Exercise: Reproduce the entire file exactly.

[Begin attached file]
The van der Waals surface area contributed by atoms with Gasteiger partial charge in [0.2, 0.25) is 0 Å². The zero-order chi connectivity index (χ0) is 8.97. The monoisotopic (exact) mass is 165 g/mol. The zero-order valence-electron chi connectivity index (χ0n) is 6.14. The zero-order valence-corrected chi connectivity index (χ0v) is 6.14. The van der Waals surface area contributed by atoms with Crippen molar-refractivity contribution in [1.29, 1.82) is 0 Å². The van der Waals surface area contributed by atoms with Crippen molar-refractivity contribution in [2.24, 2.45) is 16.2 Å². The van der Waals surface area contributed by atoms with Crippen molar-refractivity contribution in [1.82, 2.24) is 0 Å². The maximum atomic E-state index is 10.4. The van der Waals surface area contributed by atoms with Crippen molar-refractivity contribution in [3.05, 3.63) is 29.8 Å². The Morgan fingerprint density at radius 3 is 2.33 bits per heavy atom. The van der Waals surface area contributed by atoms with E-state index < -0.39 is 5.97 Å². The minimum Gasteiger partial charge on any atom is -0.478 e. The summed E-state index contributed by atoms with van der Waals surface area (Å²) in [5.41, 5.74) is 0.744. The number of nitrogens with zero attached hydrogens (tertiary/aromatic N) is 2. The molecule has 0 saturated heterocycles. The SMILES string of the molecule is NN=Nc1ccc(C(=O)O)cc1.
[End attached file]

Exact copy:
The van der Waals surface area contributed by atoms with Gasteiger partial charge in [0.2, 0.25) is 0 Å². The zero-order chi connectivity index (χ0) is 8.97. The monoisotopic (exact) mass is 165 g/mol. The zero-order valence-electron chi connectivity index (χ0n) is 6.14. The zero-order valence-corrected chi connectivity index (χ0v) is 6.14. The van der Waals surface area contributed by atoms with Crippen molar-refractivity contribution in [1.29, 1.82) is 0 Å². The van der Waals surface area contributed by atoms with Crippen molar-refractivity contribution in [2.24, 2.45) is 16.2 Å². The van der Waals surface area contributed by atoms with Crippen molar-refractivity contribution in [1.82, 2.24) is 0 Å². The maximum atomic E-state index is 10.4. The van der Waals surface area contributed by atoms with Crippen molar-refractivity contribution in [3.05, 3.63) is 29.8 Å². The Morgan fingerprint density at radius 3 is 2.33 bits per heavy atom. The van der Waals surface area contributed by atoms with E-state index < -0.39 is 5.97 Å². The minimum Gasteiger partial charge on any atom is -0.478 e. The summed E-state index contributed by atoms with van der Waals surface area (Å²) in [5.41, 5.74) is 0.744. The number of nitrogens with zero attached hydrogens (tertiary/aromatic N) is 2. The molecule has 0 saturated heterocycles. The SMILES string of the molecule is NN=Nc1ccc(C(=O)O)cc1.